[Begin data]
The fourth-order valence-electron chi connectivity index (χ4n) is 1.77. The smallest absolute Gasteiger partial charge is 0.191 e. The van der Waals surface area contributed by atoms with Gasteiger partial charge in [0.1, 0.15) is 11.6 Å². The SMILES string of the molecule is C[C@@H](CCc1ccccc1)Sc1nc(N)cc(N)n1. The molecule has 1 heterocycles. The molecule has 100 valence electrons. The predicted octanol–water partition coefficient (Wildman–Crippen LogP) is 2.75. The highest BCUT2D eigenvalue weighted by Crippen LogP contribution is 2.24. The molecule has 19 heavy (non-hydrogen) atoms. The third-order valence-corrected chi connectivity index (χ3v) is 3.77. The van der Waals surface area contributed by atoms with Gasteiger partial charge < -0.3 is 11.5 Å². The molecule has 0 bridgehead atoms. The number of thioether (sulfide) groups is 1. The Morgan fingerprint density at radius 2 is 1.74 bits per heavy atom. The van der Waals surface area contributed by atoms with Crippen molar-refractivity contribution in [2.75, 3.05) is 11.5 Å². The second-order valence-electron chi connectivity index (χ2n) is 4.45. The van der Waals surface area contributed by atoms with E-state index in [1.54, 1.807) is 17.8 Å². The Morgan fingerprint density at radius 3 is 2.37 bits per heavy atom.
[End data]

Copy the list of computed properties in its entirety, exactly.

The fourth-order valence-electron chi connectivity index (χ4n) is 1.77. The smallest absolute Gasteiger partial charge is 0.191 e. The van der Waals surface area contributed by atoms with Gasteiger partial charge in [0.1, 0.15) is 11.6 Å². The SMILES string of the molecule is C[C@@H](CCc1ccccc1)Sc1nc(N)cc(N)n1. The molecule has 1 heterocycles. The molecule has 100 valence electrons. The predicted octanol–water partition coefficient (Wildman–Crippen LogP) is 2.75. The highest BCUT2D eigenvalue weighted by Crippen LogP contribution is 2.24. The molecule has 19 heavy (non-hydrogen) atoms. The third-order valence-corrected chi connectivity index (χ3v) is 3.77. The van der Waals surface area contributed by atoms with Gasteiger partial charge < -0.3 is 11.5 Å². The molecule has 0 bridgehead atoms. The number of thioether (sulfide) groups is 1. The Morgan fingerprint density at radius 2 is 1.74 bits per heavy atom. The van der Waals surface area contributed by atoms with Crippen molar-refractivity contribution in [2.75, 3.05) is 11.5 Å². The second-order valence-electron chi connectivity index (χ2n) is 4.45. The van der Waals surface area contributed by atoms with E-state index in [1.54, 1.807) is 17.8 Å². The Morgan fingerprint density at radius 3 is 2.37 bits per heavy atom.